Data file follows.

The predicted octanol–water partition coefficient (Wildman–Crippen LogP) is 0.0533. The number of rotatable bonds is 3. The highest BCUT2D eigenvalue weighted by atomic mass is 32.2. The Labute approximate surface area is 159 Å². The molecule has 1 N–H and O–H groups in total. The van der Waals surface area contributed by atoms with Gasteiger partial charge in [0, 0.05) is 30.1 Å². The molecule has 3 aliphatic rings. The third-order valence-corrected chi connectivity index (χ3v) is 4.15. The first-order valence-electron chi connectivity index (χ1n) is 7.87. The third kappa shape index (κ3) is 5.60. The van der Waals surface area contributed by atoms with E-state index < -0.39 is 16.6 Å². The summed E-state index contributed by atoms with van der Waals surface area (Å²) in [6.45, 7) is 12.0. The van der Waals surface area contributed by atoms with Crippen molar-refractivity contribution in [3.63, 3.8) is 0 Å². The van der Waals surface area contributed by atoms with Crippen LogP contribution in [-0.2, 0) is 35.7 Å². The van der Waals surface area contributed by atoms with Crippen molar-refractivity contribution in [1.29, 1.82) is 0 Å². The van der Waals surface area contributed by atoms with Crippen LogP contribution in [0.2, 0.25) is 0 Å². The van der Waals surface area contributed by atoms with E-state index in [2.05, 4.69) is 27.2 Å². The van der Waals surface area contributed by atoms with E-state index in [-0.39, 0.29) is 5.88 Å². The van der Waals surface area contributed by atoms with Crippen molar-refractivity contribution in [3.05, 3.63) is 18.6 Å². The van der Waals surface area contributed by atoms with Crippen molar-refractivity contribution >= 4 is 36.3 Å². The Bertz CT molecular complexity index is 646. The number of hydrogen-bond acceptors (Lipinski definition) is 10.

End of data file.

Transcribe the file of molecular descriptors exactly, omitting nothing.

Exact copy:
The predicted octanol–water partition coefficient (Wildman–Crippen LogP) is 0.0533. The number of rotatable bonds is 3. The highest BCUT2D eigenvalue weighted by atomic mass is 32.2. The Labute approximate surface area is 159 Å². The molecule has 1 N–H and O–H groups in total. The van der Waals surface area contributed by atoms with Gasteiger partial charge in [0, 0.05) is 30.1 Å². The molecule has 3 aliphatic rings. The third-order valence-corrected chi connectivity index (χ3v) is 4.15. The first-order valence-electron chi connectivity index (χ1n) is 7.87. The third kappa shape index (κ3) is 5.60. The van der Waals surface area contributed by atoms with E-state index < -0.39 is 16.6 Å². The summed E-state index contributed by atoms with van der Waals surface area (Å²) in [6.45, 7) is 12.0. The van der Waals surface area contributed by atoms with Crippen molar-refractivity contribution in [3.63, 3.8) is 0 Å². The van der Waals surface area contributed by atoms with Crippen LogP contribution in [-0.2, 0) is 35.7 Å². The van der Waals surface area contributed by atoms with Crippen molar-refractivity contribution in [1.29, 1.82) is 0 Å². The van der Waals surface area contributed by atoms with Crippen LogP contribution in [0.2, 0.25) is 0 Å². The van der Waals surface area contributed by atoms with E-state index in [2.05, 4.69) is 27.2 Å². The van der Waals surface area contributed by atoms with E-state index in [-0.39, 0.29) is 5.88 Å². The van der Waals surface area contributed by atoms with Crippen molar-refractivity contribution in [3.05, 3.63) is 18.6 Å². The van der Waals surface area contributed by atoms with Crippen molar-refractivity contribution >= 4 is 36.3 Å². The Bertz CT molecular complexity index is 646. The number of hydrogen-bond acceptors (Lipinski definition) is 10.